I continue to see small-caps I want to buy eventually, but I'm doing very little now. This market doesn't have enough upside energy to give me confidence that it is time to do a lot of buying.

April 10, 2014 | 8:28 AM EDT

Watch for an Overall Theme

  • It's a good way to navigate earnings season.

Repetition of the same thought or physical action develops into a habit which, repeated frequently enough, becomes an automatic reflex. --Norman Vincent Peale

Will the pattern of V-shaped bounce continue or has the character of the market finally shifted? That is the question we face this morning after a pretty good two-day bounce.

The bears point out that volume was lackluster. Traditional technical analysis tells us that low-volume, oversold bounces should not be trusted to continue. The logic for that view is pretty straightforward. The lower volume exhibits a lack of conviction and is likely to invite trapped bulls to sell as they see recent losses reduced. Meanwhile, shorts should remount positions as their level of greed increases after some recent success.

While that thinking makes sense, the big difficulty is that it hasn't worked that way very often in the last few years. The pattern of action is for low volume, oversold bounces to turn into V-shaped recoveries. The lack of volume has actually been a positive for the bulls and overhead resistance seems to have no impact at all once the market starts one of these recoveries.

The V-shaped bounce in February is a classic example of how these things have played out. After a pretty good hit at the end of January, the indices found support and then ran off eight straight days of gains -- and then continued to work higher with little consolidation. If you look at volume in the SPDR S&P 500 (SPY), you'll see that it declined steadily almost the entire way up. In addition, resistance at the old highs mattered for just a few days before the buyers pushed it to new highs.

Are conditions right for that sort of action to occur again? I thought it was very unlikely back in February; obviously, I was quite wrong and was forced to adapt as the V-bounce played out again. I would be shocked to see this sort of action again but the key to trading is to make sure you are ready to shift your thinking if the market doesn't do what you think it will.

The big difference this time is that Fed just isn't the same driving force that it was previously. The market rallied in part yesterday on the Fed minutes, which indicated that they were in no big rush to increase interest rates. But tapering off of bond buying has begun and the only real issue is how fast it will proceed. We aren't going to be seeing any new stimulus. At best, we'll just have it withdrawn more slowly if the economy weakens more.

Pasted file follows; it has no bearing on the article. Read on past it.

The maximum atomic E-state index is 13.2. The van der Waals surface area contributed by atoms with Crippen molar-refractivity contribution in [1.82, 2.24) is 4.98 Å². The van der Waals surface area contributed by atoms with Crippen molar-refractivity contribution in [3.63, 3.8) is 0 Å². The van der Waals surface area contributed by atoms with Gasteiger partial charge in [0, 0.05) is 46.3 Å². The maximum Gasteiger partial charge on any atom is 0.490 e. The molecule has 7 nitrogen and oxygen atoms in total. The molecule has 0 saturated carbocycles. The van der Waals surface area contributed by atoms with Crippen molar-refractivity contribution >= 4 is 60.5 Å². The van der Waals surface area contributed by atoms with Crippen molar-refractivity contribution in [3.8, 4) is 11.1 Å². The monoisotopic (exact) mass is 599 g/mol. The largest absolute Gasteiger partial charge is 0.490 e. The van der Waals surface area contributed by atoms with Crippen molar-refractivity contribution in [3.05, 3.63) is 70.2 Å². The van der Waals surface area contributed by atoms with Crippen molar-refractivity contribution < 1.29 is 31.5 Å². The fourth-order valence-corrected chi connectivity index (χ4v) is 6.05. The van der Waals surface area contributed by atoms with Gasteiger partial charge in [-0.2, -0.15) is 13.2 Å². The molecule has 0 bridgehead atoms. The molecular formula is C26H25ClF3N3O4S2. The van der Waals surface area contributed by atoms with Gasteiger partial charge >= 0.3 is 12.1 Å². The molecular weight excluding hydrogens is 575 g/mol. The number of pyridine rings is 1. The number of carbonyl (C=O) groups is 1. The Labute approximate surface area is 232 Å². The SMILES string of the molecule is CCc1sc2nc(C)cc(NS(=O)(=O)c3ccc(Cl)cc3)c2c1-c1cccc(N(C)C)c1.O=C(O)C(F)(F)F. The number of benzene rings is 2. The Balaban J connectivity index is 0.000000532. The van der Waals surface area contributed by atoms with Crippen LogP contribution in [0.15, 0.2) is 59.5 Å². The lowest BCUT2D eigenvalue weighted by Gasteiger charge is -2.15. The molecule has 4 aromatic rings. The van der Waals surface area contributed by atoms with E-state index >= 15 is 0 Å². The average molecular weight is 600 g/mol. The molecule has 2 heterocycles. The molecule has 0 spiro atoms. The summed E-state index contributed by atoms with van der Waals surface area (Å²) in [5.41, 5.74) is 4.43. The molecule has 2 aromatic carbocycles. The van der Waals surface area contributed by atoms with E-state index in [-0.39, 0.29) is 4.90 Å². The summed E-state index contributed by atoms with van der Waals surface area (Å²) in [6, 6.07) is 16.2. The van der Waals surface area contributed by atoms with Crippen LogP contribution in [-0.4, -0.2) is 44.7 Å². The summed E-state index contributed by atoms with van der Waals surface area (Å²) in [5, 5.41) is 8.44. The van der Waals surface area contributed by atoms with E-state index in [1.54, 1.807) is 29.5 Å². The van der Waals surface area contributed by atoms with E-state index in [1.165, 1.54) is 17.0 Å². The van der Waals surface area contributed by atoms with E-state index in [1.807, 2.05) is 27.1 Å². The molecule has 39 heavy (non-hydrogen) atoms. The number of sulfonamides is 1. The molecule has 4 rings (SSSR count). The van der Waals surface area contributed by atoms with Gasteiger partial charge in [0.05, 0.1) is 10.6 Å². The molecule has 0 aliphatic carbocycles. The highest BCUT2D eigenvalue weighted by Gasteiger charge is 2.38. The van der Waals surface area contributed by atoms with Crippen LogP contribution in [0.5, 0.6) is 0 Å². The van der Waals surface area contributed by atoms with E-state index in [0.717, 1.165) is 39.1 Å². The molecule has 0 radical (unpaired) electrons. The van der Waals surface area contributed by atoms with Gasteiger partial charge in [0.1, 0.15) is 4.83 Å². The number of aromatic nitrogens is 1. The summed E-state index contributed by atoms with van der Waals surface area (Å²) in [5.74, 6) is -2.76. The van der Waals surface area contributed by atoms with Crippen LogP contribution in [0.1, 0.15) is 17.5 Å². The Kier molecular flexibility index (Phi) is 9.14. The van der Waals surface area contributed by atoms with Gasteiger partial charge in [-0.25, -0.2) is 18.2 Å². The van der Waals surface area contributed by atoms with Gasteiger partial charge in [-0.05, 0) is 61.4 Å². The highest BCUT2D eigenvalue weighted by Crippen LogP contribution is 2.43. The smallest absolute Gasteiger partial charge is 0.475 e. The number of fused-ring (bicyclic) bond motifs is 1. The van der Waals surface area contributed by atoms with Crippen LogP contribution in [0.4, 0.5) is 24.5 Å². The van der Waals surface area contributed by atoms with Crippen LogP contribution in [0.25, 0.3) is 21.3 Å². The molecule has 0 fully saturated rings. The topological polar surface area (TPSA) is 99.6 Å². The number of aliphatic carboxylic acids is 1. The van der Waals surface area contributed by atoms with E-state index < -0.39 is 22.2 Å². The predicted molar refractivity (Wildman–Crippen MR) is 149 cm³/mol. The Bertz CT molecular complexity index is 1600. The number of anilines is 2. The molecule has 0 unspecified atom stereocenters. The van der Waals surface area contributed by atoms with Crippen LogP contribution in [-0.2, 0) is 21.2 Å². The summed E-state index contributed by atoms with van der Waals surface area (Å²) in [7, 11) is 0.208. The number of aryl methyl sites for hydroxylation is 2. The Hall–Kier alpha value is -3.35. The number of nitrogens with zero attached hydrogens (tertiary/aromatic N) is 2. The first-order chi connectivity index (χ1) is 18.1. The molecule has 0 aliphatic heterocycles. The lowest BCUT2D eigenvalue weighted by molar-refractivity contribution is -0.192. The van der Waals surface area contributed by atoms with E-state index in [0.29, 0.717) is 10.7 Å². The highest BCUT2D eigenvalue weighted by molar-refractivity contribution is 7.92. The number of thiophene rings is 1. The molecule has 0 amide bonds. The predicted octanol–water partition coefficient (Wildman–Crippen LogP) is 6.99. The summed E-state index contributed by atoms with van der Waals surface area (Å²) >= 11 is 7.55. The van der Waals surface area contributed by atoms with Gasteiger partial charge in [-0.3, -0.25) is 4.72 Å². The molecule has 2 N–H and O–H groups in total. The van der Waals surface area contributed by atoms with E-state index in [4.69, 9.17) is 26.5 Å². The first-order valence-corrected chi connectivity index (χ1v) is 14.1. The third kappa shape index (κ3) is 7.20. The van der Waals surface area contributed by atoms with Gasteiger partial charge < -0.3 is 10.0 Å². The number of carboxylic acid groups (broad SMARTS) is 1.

There are a number of macro issues that the sellers can use as justification for killing this bounce as well. China import/export data were quite weak again and the worldwide economic recovery is painfully slow at best. The market has managed to ignore those negatives for a long time but there are plenty of economic justifications for selling if the bears finally exert themselves.

Earnings season will probably have the biggest impact on near-term market movement. There are concerns that there will be plenty of misses blamed on the poor weather. This morning Family Dollar (FDO) blamed poor weather for a reduction in earnings per share (EPS) of at least $0.05 and Bed Bath & Beyond (BBBY) reduced its guidance.

The good news is that earnings season usually is good for stock pickers. There will be winners and losers we can trade, but we have to watch for an overall theme. If the theme is that corporate growth is stalling again, it is going to get rocky.

Futures are well off their early lows and we have a mild open on the way. Stocks such as Facebook (FB) continue to show there is an appetite to put some money back to work in the momentum names. If the bulls can put a big floor under this market again today, then the V-shaped bounce believers are going to be anxious to put more cash to work very quickly.